A green drone bump to ya...
Story Number: NNS091013-19Release Date: 10/13/2009 4:34:00 PM
By Donna McKinney, Naval Research Laboratory Public Affairs
WASHINGTON (NNS) -- The Naval Research Laboratory's (NRL's) Ion Tiger, a hydrogen-powered fuel cell unmanned air vehicle (UAV), flew 23 hours and 17 minutes, setting an unofficial flight endurance record for a fuel-cell powered flight during a test Oct. 9-10 at Aberdeen Proving Ground.
The Ion Tiger fuel cell system development team is led by NRL and includes Protonex Technology Corporation, the University of Hawaii, and HyperComp Engineering. The program is sponsored by the Office of Naval Research (ONR).
"The long endurance flight was made possible by the team's research on high power, efficient fuel cell systems, lightweight hydrogen-gas storage tanks, improved thermal management, and the effective integration of these systems," said NRL researcher Karen Swider-Lyons.
The electric fuel cell propulsion system on board the Ion Tiger has the low noise and signature of a battery-powered UAV, while taking advantage of hydrogen, a high-energy fuel. Fuel cells create an electrical current when they convert hydrogen and oxygen into water, with only water and heat as byproducts. The 550-watt (0.75 horsepower) fuel cell on board the Ion Tiger has about four times the efficiency of a comparable internal combustion engine and the system provides seven times the energy in the equivalent weight of batteries. The Ion Tiger weighs approximately 37 pounds and carries a four to five pound payload.
Small UAVs are growing in importance for naval missions, as they provide capabilities ranging from surveillance collection to communication links. Electric UAVs have the additional feature of being nearly undetectable from the ground. Due to the high energy in the fuel cell system on board the Ion Tiger, it is now possible to do long endurance missions with an electric UAV, thus allowing a larger cruise range and reducing the number of daily launches and landings. This provides more capability while saving time and effort for the crew.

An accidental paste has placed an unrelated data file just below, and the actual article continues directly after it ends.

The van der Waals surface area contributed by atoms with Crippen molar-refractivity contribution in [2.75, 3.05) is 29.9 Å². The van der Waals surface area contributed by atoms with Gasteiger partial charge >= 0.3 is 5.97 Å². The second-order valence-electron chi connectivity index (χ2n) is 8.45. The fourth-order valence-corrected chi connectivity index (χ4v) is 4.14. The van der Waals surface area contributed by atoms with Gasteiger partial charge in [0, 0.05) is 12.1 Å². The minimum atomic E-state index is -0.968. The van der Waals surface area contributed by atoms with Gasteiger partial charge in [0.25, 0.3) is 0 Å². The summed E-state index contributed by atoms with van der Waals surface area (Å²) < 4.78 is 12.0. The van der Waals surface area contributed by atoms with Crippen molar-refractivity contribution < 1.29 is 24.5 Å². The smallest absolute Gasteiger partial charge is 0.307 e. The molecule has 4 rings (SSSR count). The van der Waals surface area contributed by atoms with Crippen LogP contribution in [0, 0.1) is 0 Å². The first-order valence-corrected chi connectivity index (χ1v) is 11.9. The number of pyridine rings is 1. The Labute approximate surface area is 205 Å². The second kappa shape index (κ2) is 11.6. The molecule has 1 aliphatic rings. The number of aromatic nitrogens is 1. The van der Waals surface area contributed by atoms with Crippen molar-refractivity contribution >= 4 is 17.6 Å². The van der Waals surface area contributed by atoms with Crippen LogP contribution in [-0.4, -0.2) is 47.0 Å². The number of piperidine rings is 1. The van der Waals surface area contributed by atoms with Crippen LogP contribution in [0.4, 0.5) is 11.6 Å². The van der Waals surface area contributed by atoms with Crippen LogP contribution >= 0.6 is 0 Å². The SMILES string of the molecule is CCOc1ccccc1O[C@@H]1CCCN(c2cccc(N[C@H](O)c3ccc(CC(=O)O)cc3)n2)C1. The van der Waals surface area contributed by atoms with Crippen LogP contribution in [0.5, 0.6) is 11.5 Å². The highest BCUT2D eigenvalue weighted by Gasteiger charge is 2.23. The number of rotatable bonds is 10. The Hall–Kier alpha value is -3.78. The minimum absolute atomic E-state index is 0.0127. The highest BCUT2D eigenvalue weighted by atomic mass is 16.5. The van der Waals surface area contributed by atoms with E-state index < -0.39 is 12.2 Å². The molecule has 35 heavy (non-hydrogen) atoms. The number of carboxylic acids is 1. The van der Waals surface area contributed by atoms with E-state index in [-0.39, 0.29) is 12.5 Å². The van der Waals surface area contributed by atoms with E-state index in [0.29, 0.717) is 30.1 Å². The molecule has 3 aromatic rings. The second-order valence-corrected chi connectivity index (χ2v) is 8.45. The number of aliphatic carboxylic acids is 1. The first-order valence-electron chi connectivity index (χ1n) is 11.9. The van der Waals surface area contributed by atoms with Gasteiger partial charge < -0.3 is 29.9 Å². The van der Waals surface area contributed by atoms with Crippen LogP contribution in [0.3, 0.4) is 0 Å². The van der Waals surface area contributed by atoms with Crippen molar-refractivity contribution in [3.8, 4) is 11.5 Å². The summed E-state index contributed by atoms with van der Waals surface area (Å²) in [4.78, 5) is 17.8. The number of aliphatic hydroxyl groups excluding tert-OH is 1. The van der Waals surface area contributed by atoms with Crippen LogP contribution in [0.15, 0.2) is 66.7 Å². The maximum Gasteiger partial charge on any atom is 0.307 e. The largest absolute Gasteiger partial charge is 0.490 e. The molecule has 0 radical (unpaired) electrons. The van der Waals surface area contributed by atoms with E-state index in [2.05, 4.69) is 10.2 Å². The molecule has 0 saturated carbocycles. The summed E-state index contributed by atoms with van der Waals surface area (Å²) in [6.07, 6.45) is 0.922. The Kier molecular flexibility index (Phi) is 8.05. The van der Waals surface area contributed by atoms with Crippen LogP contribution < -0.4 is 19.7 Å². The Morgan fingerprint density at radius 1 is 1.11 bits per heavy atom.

In 2005, NRL backed initial research in fuel cell technologies for UAVs.
Fuel cell technology is being developed to impact the operational spectrum of technologies including ground, air and undersea vehicles and man-portable power for Marine expeditionary missions.
"The Ion Tiger successfully demonstrates ONR's vision to show how efficient, clean technology can be used to improve the warfighter's capabilities," said ONR Program Manager Michele Anderson.
48 hours of continuous flight.
Because spying on right wing extremists from nine to five just isn’t an option.
Nice, catching up to the technology used on the Space Shuttle (and Apollo before that).
It’s the Ion the Tiger, it’s the thrill of the flight, standing up to the challenge of our rivals......
“Spying: it’s not only good for the government, it’s good for the environment, too.”
The author must not really know how to get pure hydrogen...much less liquify it.
A power plant that burns hydrocarbons perhaps? I double the plant is hooked up to a solar array (Where's the energy come to build those cells eh? Another story, with similar basis - hydrocarbons! That’s where.), or wind farm (More hydrocarbons!), a hydro-electric plant (The only one so far that generated more energy than the hydrocarbon used in it's creation or destruction.), or maybe a nuclear plant (The jury’s still out on if nuclear plants generate their base hydrocarbon load for construction and destruction yet.).
Anyway, it's BS! There is NO WAY that a pure hydrogen process is more efficient than an ideal system: It takes MORE energy to split water than the available energy recovered for work!
Pesky thing is electrolysis and entropy...
Used one of your links to go over to Endgadget, and the site locked up my browser. I had to force my browser closed, and then I couldn’t restart my browser, because it went back to the same site. Took my about ten minutes to fix it, and I couldn’t reboot because I was downloading a big file.
Just wanted to mention it so others might avoid that particular web page.
There isn’t any additional information over there that I noticed before the freeze.
BTW: I use Firefox...